The Writer as Influencer
November 23, 2019 6:14 PM   Subscribe

But the image management that once seemed incidental, or at least parallel, to the literary profession seems now one of its most necessary, integral functions. In the age of Twitter and Instagram, an online presence, which is necessarily public and necessarily consumable, seems all but mandatory for a writer who reaches (or hopes to reach) a certain level of renown, especially for anyone dealing in personal essays or cultural criticism. In the way that the influencer uses her image to sell her swag, the writer leverages her life to sell her work, to editors and audiences.
posted by storytam (7 comments total) 14 users marked this as a favorite
 
This is how we get to a future like The Moon Moth. I know most folks see Black Mirror's,"Nosedive," but that is clearly just a transitional stage. Once we realize that the only way to have a sense of privacy is to wear masks in public for our social interactions and thus impart to the masks all that ranking and influence Jack Vance will be seen as the prophet he never intended to be.
posted by Ignorantsavage at 8:40 PM on November 23, 2019 [3 favorites]


i'm so glad i became an established writer before the social media era...
posted by Reclusive Novelist Thomas Pynchon at 12:33 AM on November 24, 2019 [2 favorites]


It's all just content creation now.
posted by Morpeth at 3:23 AM on November 24, 2019


It's all just content creation now.

Not only is the author not dead, they are live-tweeting or whatever.
posted by badbobbycase at 7:57 AM on November 24, 2019


Some good bits in this piece but on the whole I think the participation in the "literary profession" (as a mode of existence distinct from "writing") has always entailed elaborate displays of access & social prowess, from the 18th century French salons to the real & mythologized entourages of auteurs like DFW or Sylvia Plath. I've always understood this glamourous exposure right at the edge of celebrity culture to be part and parcel of the allure of the "literary profession". If the light's too bright, maybe step aside? Tangentially related, by Emmeline Clein:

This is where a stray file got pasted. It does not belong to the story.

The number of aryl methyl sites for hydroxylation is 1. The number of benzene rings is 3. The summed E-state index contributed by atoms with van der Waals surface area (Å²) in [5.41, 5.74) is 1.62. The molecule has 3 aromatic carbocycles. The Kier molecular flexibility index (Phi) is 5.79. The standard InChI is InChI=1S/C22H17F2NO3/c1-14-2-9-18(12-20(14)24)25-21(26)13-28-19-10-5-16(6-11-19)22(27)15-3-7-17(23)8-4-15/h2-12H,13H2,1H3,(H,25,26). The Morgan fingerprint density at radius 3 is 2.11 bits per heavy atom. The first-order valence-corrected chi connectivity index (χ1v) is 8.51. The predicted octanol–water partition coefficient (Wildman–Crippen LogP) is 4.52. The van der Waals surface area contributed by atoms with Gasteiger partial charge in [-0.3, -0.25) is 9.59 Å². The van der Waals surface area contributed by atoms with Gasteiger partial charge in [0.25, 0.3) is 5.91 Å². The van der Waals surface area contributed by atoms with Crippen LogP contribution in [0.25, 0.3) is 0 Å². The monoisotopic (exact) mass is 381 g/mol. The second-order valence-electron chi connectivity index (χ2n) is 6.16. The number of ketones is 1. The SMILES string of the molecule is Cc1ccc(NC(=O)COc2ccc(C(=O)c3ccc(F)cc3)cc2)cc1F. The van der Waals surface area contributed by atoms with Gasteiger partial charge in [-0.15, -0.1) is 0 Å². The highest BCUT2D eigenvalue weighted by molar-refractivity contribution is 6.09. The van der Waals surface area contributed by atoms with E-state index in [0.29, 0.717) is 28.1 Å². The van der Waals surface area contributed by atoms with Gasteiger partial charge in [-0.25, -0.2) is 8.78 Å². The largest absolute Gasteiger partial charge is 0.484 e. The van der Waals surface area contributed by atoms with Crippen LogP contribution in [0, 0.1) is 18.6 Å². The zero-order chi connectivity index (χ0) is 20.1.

The characters of Sex and the City and Girls [...] belong to a subset of women who undeniably have it much easier than most. They are white, attractive, have a certain amount of class privilege, and are intelligent and witty. As Shannon Keating put [...] what is most “dispiriting” about the “swirling conversation around women’s loneliness and fragility and heartache and unhappiness” is that it revolves around women “with the whole world at their feet.” Rebecca Liu pointed out a similar trend in the “archetypal Young Millennial Woman” of Girls, Fleabag, and Sally Rooney novels, writing that this woman is “pretty, white, cisgender, and tortured enough to be interesting but not enough to be repulsive. Often described as relatable, she is, in actuality, not.”
posted by dmh at 8:18 AM on November 24, 2019 [3 favorites]


I worry about this a lot. Although my online personae are not completely firewalled from my real self--the internet cannot keep secrets so well--I almost never write or post publicly as myself. And my professional persona is very quiet because I am, when it comes to it, intensely private. This may not make sense. If you look at my comments, you will find any amount of chatter about embarrassing nonsense, and I would own up to it in public if presented therewith. It isn't merely that I'm shy, although I am. It's that my actual self is not marketable.

See how she describes Cat Marnell and other current women writers--she speaks as if they're characters. Not writers, but written beings. Making yourself appear to be one is a talent, and I don't have it. I must go on as I am anyway.
posted by Countess Elena at 11:55 AM on November 24, 2019 [4 favorites]


“What's any artist, but the dregs of his work? the human shambles that follows it around. What's left of the man when the work's done but a shambles of apology.” --William Gaddis, The Recognitions
posted by chavenet at 2:52 PM on November 24, 2019 [1 favorite]


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